I agree with Harry Tam's recent statement that after being dropped from Cabinet for questionable behaviour, Collins is using the 'ban the gangs' rhetoric and related behaviour such as having gang affiliated individuals removed from volunteer positions in prisons to 'prove' herself again; to show how tough she is. In my view she is doing so at the expense of the delivery of meaningful support for inmates.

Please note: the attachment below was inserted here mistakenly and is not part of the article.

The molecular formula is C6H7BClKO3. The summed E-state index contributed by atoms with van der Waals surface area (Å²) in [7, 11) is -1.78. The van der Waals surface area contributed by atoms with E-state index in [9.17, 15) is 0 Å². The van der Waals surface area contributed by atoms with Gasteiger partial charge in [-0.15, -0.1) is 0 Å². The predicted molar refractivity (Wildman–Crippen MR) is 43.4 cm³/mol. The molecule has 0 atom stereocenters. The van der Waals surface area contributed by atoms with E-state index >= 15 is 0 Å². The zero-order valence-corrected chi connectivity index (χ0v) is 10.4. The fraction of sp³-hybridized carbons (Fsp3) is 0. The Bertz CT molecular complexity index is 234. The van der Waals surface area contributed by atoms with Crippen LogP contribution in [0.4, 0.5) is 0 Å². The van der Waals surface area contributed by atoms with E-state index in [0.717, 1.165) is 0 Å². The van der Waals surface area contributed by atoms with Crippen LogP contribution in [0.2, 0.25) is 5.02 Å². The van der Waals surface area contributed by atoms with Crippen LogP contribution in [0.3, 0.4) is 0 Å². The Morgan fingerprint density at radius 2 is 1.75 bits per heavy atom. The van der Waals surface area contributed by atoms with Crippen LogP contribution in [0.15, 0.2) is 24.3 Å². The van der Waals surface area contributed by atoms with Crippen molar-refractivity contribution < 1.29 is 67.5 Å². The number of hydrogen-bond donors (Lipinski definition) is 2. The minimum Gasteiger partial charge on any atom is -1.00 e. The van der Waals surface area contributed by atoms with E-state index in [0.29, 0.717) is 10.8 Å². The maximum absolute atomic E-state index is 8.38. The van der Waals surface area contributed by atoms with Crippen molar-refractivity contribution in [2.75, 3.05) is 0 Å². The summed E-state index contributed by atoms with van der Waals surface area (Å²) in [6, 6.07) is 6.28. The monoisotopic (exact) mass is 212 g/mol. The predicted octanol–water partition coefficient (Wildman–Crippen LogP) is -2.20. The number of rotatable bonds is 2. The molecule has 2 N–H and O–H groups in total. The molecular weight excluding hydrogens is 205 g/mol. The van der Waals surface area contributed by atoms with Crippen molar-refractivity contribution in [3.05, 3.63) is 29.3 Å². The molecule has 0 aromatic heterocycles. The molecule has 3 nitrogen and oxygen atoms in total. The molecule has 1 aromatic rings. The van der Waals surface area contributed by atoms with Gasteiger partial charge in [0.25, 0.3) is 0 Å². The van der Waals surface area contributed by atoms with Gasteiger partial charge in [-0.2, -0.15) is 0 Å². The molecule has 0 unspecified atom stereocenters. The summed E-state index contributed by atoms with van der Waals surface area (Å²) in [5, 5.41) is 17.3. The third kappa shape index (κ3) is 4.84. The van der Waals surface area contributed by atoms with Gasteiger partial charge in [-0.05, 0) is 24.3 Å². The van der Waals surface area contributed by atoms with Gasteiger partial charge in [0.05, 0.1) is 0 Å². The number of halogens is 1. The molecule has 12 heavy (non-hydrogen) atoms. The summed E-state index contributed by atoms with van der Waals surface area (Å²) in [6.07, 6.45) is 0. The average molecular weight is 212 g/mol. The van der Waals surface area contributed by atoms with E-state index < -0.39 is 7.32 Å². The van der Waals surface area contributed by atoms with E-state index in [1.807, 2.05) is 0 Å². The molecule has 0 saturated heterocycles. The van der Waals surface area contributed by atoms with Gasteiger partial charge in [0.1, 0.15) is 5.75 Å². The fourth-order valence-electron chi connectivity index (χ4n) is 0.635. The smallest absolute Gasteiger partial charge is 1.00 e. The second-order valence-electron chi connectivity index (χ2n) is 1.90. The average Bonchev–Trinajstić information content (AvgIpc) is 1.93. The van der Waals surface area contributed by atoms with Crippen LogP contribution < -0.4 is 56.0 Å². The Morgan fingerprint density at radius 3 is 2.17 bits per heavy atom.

In fact, I contend that the Minister's recent, frothy exhortation that the only place for gang members in prisons is as inmates underlines the key argument I made in the blog mentioned above, that the claims of Corrections and other crime control policy shops in New Zealand to be 'evidence-based' is often a load of bullshit. Both the Minister's and the Chief Executive's conduct underlines the political, subjective, rhetorical foundations of the crime control policy sector in New Zealand. And it is important for us to recognise that this is the basis of crime control policy, especially if we are  interested in formulating nuanced understandings of why this particular policy sector does such a shite job at developing and implementing meaningful policies and interventions. For example, it is worth asking why the Department of Corrections can't get close to its stated aims of reducing reoffending rates amongst its 'clients' (10% when IOM was first introduced back in the 2000s, updated more recently to 20% plus... how's that going so far Ms Collins, Ray Smith?  Not even close, eh?). One reason might just possibly be a total disconnect on the part of the Minister, the Chief Executive and the policy arm of the department, from the individuals, whanau and communities they supposedly serve.